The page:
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Pensions minister: How we can boost engagement in 2018

The Government is shifting its thinking to help people better understand their options

A common goal I share with the industry is to ensure consumers are well informed and engaged with their pensions savings. My grandfather left school at 14 and worked all his life (save for a World War 2 service) for the same company, retiring at 65.

But those days are gone now. People move jobs, live longer and need to plan more.

Over the past few months, I have been working on a number of measures that will support consumers engaging with their savings and help them better understand their options.

The Single Financial Guidance Body is progressing, with the Bill expected to finish its journey through Parliament early next year. This will mark a complete shift in the way we provide guidance; no longer looking at each stage in life separately but viewing finances holistically instead.

After all, pensions and retirement savings are not something anyone should be turning their attention to in later life. They are something we should be considering every step of the way. This is one of the reasons I am a fan of the midlife MOT.

Our ambitious plans for the pensions dashboard will also help people better understand their retirement savings and make informed decisions about them.

At the Department for Work and Pensions, we know through the “Check Your State Pension” service and the Pension Tracing platform that consumers have an appetite for online services.

When we talk about planning for retirement, we are always clear that both state and private pensions have a role to play and that planning ahead is key, so the logical next step is to bring this information together in a clear and accessible format.

Many in the industry are already doing this to some degree, with some fantastic platforms out there that help consumers stay in touch with their savings.

But the reality is that most will have more than one product or pot of savings, and bringing them together is the key to helping them truly plan ahead with an accurate picture.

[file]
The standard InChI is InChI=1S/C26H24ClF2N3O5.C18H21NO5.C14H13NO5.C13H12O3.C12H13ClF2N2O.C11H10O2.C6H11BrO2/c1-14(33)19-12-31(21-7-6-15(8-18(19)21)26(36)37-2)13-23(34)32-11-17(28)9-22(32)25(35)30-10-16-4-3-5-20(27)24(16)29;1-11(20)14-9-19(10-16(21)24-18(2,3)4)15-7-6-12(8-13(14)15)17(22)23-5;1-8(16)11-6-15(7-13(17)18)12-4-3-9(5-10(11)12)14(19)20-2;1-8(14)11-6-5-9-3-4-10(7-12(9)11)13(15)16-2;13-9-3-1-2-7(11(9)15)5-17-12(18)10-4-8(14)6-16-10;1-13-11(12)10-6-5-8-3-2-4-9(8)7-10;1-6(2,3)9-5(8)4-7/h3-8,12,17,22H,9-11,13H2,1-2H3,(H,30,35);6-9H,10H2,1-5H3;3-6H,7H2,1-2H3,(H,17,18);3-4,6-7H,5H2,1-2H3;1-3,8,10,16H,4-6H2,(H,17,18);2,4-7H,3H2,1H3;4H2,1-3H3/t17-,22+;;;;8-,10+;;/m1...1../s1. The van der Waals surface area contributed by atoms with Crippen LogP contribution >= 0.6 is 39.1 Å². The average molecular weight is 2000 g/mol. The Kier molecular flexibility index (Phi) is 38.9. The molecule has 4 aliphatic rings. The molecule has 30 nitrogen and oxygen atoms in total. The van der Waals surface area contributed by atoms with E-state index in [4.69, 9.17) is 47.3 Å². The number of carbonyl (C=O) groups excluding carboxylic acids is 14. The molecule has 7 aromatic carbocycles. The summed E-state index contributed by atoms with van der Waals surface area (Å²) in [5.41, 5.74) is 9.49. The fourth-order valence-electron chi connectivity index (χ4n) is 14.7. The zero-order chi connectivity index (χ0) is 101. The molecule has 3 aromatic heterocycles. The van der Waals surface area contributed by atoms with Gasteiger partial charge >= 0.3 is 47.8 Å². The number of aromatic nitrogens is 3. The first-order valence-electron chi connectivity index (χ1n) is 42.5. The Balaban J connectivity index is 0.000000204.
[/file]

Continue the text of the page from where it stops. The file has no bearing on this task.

This project is certainly not one we can do alone and over the coming months we will be working with the industry to get your thoughts on what should be included and how we can make it as useful for consumers as possible.

The industry also has a role to play in ensuring greater levels of transparency so people are aware of where their money is invested and any charges they will be paying to access their pension pot.

The latest pension charges survey showed the vast majority of eligible members are paying well below the 0.75 per cent cap introduced by the Government, which goes to show how the industry is responsive and embracing the challenge.

However, the survey also showed a clear lack of transparency on some costs in pension schemes.

As a result, we have developed a number of proposals on which we will be working with the industry, including requiring that members’ annual benefit statements explain where they can find the costs and charges for their scheme.

This will ensure savers will also be able to access information about where their money is invested, opening up the possibility of people consolidating their pension pots in a scheme better suited to them.

The publication of charge and transaction cost information will enable scheme trustees and others to compare the value for money they are receiving with their peers, driving better market outcomes.

To ensure this information is truly accessible, we are asking schemes to publish an illustration of the compounding effect of the costs and charges affecting their pension savings.

These changes will not support consumers if they are tucked away in the small print so we must all think about how they can best be presented to make the information meaningful.

As we near the end of 2017, I would like to take this opportunity to wish Money Marketing readers a Happy Christmas and thank you for your engagement and support over the past few months. I look forward to hearing your thoughts and working with you closely on projects like the dashboard in the new year.

Guy Opperman is minister for pensions and financial inclusion


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There are 4 comments at the moment, we would love to hear your opinion too.

  1. Talking a lot of sense although just for the record MM, this link was delivered to my email Inbox as: “Pensions Minister talks bo……”
    Quite the reverse, as it turns out.

  2. Not that anyone will take any notice of any ideas put forward by practitioners.

    These statements by politicians are always full of confidence but are in effect flim-flam if not outright nonsense.

    To start with AE is boring for most. They don’t get individual advice and are dragooned into a one size fits all. Who on earth can that encourage anyone to engage – let alone spark any interest? Reducing take home pay on a compulsory basis engenders antipathy – not enthusiasm. Many regard it as just another tax.

    Look at the paperwork that is handed out. Employees merely lose the will to live after they have read the first two sentences. Stupid adverts with giant cuddly toys are nothing more than condescension.

  3. For starters:-

    1. Scrap the LTA.

    2. (At least) double the AIA.

    3. Restore Contributions Insurance.

    4. Restore Pension Term Insurance (subject to a minimum level of ongoing contributions to retirement benefits).

  4. My understanding is that AE primarily provides a basic product for those with little previous engagement.

    People who are affected by contribution limits will largely be the more financially aware customers.

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